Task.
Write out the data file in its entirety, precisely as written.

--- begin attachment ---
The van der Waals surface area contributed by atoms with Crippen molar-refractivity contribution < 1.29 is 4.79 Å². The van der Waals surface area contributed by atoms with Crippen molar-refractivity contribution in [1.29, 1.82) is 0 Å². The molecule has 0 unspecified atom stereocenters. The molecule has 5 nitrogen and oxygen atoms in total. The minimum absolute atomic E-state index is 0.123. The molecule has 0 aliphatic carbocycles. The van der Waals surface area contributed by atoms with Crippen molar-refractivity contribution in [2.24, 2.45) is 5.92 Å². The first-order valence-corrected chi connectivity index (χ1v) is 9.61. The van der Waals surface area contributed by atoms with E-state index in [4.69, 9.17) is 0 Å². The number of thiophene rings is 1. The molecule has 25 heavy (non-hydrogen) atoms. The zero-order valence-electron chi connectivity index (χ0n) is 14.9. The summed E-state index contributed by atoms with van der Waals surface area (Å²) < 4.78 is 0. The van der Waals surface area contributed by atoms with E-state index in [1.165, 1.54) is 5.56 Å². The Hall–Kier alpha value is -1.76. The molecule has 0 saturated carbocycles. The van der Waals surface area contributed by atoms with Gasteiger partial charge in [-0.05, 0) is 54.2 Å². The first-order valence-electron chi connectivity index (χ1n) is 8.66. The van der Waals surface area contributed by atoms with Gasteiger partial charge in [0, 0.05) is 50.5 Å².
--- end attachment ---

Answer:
The van der Waals surface area contributed by atoms with Crippen molar-refractivity contribution < 1.29 is 4.79 Å². The van der Waals surface area contributed by atoms with Crippen molar-refractivity contribution in [1.29, 1.82) is 0 Å². The molecule has 0 unspecified atom stereocenters. The molecule has 5 nitrogen and oxygen atoms in total. The minimum absolute atomic E-state index is 0.123. The molecule has 0 aliphatic carbocycles. The van der Waals surface area contributed by atoms with Crippen molar-refractivity contribution in [2.24, 2.45) is 5.92 Å². The first-order valence-corrected chi connectivity index (χ1v) is 9.61. The van der Waals surface area contributed by atoms with E-state index in [4.69, 9.17) is 0 Å². The number of thiophene rings is 1. The molecule has 25 heavy (non-hydrogen) atoms. The zero-order valence-electron chi connectivity index (χ0n) is 14.9. The summed E-state index contributed by atoms with van der Waals surface area (Å²) < 4.78 is 0. The van der Waals surface area contributed by atoms with E-state index in [1.165, 1.54) is 5.56 Å². The Hall–Kier alpha value is -1.76. The molecule has 0 saturated carbocycles. The van der Waals surface area contributed by atoms with Gasteiger partial charge in [-0.05, 0) is 54.2 Å². The first-order valence-electron chi connectivity index (χ1n) is 8.66. The van der Waals surface area contributed by atoms with Gasteiger partial charge in [0, 0.05) is 50.5 Å².